One reason to think so is that there has been a data-driven revolution in our understanding of the problem. During the 1970s and ’80s and well into the ’90s, educators and social scientists attempted, without a lot of success, to discover the most important predictors of whether a student would drop out or not. Mostly they wound up using known risk factors—such as extreme poverty, poor grades, and contact with the juvenile justice and foster care systems—to predict who would drop out and try, through mentoring and other services, to keep them from doing so.
Students who fit those categories were on average more likely to drop out. But averages can be misleading, especially when there is great diversity around the mean.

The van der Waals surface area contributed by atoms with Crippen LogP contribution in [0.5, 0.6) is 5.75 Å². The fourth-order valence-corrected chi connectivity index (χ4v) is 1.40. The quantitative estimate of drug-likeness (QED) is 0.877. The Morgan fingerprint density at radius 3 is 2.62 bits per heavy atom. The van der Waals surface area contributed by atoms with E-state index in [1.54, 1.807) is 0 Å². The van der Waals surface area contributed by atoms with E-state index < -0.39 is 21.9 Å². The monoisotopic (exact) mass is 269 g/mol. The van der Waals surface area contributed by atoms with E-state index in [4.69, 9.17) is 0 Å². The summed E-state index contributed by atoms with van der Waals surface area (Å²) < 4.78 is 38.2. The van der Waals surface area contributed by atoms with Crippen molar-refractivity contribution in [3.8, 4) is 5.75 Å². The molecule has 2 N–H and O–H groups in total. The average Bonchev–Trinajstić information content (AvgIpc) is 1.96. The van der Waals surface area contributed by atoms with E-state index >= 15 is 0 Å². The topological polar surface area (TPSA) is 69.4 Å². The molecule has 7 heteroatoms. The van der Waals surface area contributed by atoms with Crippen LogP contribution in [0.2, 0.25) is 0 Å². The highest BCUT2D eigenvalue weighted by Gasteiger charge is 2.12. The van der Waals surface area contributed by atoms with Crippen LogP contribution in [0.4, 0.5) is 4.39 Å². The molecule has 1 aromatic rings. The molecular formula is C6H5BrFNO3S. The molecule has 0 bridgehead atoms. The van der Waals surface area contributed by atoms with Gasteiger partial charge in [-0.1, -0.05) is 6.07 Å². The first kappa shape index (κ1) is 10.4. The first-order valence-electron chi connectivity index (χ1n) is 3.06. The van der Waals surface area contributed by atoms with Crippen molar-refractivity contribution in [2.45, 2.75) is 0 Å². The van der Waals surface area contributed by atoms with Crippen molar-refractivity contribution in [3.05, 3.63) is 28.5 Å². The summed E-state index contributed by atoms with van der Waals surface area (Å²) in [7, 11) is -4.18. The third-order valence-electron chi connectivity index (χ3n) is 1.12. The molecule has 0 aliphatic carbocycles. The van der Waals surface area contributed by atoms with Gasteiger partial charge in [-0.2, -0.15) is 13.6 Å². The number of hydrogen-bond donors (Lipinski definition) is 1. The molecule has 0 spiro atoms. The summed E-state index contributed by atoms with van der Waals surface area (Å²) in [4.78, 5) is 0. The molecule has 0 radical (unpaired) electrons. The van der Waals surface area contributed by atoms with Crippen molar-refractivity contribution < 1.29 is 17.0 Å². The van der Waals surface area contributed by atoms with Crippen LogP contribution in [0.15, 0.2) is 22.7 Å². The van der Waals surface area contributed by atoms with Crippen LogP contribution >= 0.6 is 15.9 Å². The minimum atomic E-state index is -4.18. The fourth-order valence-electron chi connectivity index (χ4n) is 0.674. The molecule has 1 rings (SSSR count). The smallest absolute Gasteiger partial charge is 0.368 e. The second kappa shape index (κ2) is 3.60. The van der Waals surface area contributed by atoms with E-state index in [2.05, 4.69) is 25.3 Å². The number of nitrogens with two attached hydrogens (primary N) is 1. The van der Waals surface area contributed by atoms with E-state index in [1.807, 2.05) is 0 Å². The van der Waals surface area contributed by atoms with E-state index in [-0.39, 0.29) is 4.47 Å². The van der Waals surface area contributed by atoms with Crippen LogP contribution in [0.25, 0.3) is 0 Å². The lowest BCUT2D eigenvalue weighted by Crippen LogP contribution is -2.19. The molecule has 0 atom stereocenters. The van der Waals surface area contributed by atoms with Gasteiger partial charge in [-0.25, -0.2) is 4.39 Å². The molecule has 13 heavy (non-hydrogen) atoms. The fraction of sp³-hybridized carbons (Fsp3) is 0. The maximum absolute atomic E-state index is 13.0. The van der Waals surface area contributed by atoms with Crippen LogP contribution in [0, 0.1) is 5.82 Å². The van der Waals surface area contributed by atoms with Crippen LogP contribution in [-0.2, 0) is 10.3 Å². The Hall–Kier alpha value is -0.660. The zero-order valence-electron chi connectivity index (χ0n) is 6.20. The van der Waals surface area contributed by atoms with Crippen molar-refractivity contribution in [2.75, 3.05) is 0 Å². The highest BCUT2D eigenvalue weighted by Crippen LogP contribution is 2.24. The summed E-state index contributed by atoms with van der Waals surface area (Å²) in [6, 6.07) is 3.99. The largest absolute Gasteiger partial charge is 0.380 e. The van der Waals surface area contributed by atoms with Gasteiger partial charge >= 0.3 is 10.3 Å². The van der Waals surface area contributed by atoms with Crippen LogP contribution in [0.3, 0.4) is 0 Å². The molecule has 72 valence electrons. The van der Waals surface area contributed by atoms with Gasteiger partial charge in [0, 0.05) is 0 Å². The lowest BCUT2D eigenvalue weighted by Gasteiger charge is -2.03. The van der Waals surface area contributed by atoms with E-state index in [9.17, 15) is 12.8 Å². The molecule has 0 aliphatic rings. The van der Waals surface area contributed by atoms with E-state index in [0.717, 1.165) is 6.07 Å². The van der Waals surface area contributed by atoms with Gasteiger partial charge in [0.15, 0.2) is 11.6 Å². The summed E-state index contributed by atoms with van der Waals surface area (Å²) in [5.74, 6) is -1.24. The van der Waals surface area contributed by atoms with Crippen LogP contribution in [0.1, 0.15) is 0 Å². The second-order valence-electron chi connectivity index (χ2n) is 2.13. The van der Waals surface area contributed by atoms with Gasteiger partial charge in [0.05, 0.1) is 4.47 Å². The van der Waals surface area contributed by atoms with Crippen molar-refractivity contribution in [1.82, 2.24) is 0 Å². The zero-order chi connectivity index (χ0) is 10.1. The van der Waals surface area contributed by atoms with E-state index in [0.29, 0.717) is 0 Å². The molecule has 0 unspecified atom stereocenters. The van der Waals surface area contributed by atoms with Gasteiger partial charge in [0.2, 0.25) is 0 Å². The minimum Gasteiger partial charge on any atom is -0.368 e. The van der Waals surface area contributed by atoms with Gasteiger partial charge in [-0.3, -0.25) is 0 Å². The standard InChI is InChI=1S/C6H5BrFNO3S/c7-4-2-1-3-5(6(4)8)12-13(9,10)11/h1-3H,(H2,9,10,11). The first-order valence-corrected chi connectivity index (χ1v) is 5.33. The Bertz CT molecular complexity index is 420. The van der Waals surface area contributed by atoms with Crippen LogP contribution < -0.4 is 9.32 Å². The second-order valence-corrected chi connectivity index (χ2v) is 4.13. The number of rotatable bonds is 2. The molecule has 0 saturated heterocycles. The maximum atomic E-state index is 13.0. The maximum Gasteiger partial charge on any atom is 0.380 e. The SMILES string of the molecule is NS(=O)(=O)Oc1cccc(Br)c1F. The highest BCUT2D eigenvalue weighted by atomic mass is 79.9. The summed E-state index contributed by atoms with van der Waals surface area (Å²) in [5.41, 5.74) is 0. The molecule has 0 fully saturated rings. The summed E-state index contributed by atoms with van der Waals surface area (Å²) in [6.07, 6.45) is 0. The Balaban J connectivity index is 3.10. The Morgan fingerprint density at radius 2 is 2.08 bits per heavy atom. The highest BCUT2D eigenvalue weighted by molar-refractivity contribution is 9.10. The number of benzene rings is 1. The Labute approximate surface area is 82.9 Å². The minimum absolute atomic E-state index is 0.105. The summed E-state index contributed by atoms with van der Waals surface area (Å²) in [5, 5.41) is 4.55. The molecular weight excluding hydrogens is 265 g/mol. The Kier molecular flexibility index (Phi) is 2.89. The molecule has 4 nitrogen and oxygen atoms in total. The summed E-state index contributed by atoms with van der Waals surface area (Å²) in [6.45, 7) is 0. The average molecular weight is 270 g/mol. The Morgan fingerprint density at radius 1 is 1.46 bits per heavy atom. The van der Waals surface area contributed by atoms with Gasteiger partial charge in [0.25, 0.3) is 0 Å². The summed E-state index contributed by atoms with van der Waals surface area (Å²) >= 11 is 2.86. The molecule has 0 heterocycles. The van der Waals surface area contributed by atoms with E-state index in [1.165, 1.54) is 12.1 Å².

In recent years, researchers have gained access to “longitudinal” data—that is, information on the experiences of individual students as they progress over time. This research has yielded far more precise indicators of which students are likely not to graduate.
For example, while many juvenile delinquents drop out, many do not. Yet if any child has a poor attendance record in ninth grade or fails to pass ninthgrade English or math, the chances are overwhelming that he or she won’t graduate, regardless of background or other experience.
The research also showed much more variety among dropouts than experts imagined. Some have earned only a fraction of the credits they would need to graduate, while others drop out only a few credits shy of a diploma, largely because of outside events—a run-in with the law, say, or a family emergency requiring them to stay home with siblings.
Such granular information should make it much easier to craft the right interventions for the right kids. Yet there is still a big difference between abstract knowledge and effective practice. What do we really know about what has worked, and what has not, in schools?